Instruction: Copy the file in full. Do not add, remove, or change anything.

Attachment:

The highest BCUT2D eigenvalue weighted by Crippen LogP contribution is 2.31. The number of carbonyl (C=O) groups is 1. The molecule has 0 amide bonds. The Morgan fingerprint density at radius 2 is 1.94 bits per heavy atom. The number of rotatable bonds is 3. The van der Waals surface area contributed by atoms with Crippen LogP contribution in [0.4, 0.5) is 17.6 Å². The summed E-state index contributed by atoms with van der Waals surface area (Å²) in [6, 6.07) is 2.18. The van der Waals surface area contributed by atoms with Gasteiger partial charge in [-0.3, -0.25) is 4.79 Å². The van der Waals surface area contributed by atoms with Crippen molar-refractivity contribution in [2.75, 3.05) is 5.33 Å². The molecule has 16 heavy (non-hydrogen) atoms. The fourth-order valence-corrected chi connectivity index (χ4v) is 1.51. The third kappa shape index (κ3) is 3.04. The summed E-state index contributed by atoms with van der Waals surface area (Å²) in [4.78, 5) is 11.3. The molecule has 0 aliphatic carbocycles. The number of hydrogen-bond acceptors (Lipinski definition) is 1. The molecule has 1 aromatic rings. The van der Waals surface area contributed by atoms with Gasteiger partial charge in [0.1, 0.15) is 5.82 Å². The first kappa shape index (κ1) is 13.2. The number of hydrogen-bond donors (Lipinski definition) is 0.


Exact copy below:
The highest BCUT2D eigenvalue weighted by Crippen LogP contribution is 2.31. The number of carbonyl (C=O) groups is 1. The molecule has 0 amide bonds. The Morgan fingerprint density at radius 2 is 1.94 bits per heavy atom. The number of rotatable bonds is 3. The van der Waals surface area contributed by atoms with Crippen LogP contribution in [0.4, 0.5) is 17.6 Å². The summed E-state index contributed by atoms with van der Waals surface area (Å²) in [6, 6.07) is 2.18. The van der Waals surface area contributed by atoms with Gasteiger partial charge in [-0.3, -0.25) is 4.79 Å². The van der Waals surface area contributed by atoms with Crippen molar-refractivity contribution in [2.75, 3.05) is 5.33 Å². The molecule has 16 heavy (non-hydrogen) atoms. The fourth-order valence-corrected chi connectivity index (χ4v) is 1.51. The third kappa shape index (κ3) is 3.04. The summed E-state index contributed by atoms with van der Waals surface area (Å²) in [4.78, 5) is 11.3. The molecule has 0 aliphatic carbocycles. The number of hydrogen-bond acceptors (Lipinski definition) is 1. The molecule has 1 aromatic rings. The van der Waals surface area contributed by atoms with Gasteiger partial charge in [0.1, 0.15) is 5.82 Å². The first kappa shape index (κ1) is 13.2. The number of hydrogen-bond donors (Lipinski definition) is 0.